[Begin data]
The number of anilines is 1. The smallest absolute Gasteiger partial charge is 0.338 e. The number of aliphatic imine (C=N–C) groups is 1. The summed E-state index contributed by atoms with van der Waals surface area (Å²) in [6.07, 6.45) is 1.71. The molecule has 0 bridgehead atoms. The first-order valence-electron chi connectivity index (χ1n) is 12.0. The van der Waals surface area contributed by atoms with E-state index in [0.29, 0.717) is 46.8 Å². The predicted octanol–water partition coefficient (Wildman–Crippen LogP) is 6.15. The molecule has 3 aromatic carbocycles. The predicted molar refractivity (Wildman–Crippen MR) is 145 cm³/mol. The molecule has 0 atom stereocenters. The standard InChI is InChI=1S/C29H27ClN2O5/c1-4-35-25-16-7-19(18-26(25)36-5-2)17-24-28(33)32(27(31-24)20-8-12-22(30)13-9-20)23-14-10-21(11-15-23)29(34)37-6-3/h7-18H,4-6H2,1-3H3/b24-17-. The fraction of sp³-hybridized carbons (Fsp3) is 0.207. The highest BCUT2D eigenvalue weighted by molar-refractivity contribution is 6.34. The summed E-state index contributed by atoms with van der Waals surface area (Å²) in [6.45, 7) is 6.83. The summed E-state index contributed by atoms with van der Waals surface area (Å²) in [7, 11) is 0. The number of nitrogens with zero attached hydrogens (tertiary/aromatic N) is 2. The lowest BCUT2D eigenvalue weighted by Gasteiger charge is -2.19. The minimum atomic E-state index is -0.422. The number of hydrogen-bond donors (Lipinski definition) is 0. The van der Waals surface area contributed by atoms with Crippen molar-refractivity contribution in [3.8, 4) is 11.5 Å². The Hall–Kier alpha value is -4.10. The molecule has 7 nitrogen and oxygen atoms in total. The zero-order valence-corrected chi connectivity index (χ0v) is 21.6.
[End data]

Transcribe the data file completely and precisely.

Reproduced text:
The number of anilines is 1. The smallest absolute Gasteiger partial charge is 0.338 e. The number of aliphatic imine (C=N–C) groups is 1. The summed E-state index contributed by atoms with van der Waals surface area (Å²) in [6.07, 6.45) is 1.71. The molecule has 0 bridgehead atoms. The first-order valence-electron chi connectivity index (χ1n) is 12.0. The van der Waals surface area contributed by atoms with E-state index in [0.29, 0.717) is 46.8 Å². The predicted octanol–water partition coefficient (Wildman–Crippen LogP) is 6.15. The molecule has 3 aromatic carbocycles. The predicted molar refractivity (Wildman–Crippen MR) is 145 cm³/mol. The molecule has 0 atom stereocenters. The standard InChI is InChI=1S/C29H27ClN2O5/c1-4-35-25-16-7-19(18-26(25)36-5-2)17-24-28(33)32(27(31-24)20-8-12-22(30)13-9-20)23-14-10-21(11-15-23)29(34)37-6-3/h7-18H,4-6H2,1-3H3/b24-17-. The fraction of sp³-hybridized carbons (Fsp3) is 0.207. The highest BCUT2D eigenvalue weighted by molar-refractivity contribution is 6.34. The summed E-state index contributed by atoms with van der Waals surface area (Å²) in [6.45, 7) is 6.83. The summed E-state index contributed by atoms with van der Waals surface area (Å²) in [7, 11) is 0. The number of nitrogens with zero attached hydrogens (tertiary/aromatic N) is 2. The lowest BCUT2D eigenvalue weighted by Gasteiger charge is -2.19. The minimum atomic E-state index is -0.422. The number of hydrogen-bond donors (Lipinski definition) is 0. The van der Waals surface area contributed by atoms with Crippen molar-refractivity contribution in [3.8, 4) is 11.5 Å². The Hall–Kier alpha value is -4.10. The molecule has 7 nitrogen and oxygen atoms in total. The zero-order valence-corrected chi connectivity index (χ0v) is 21.6.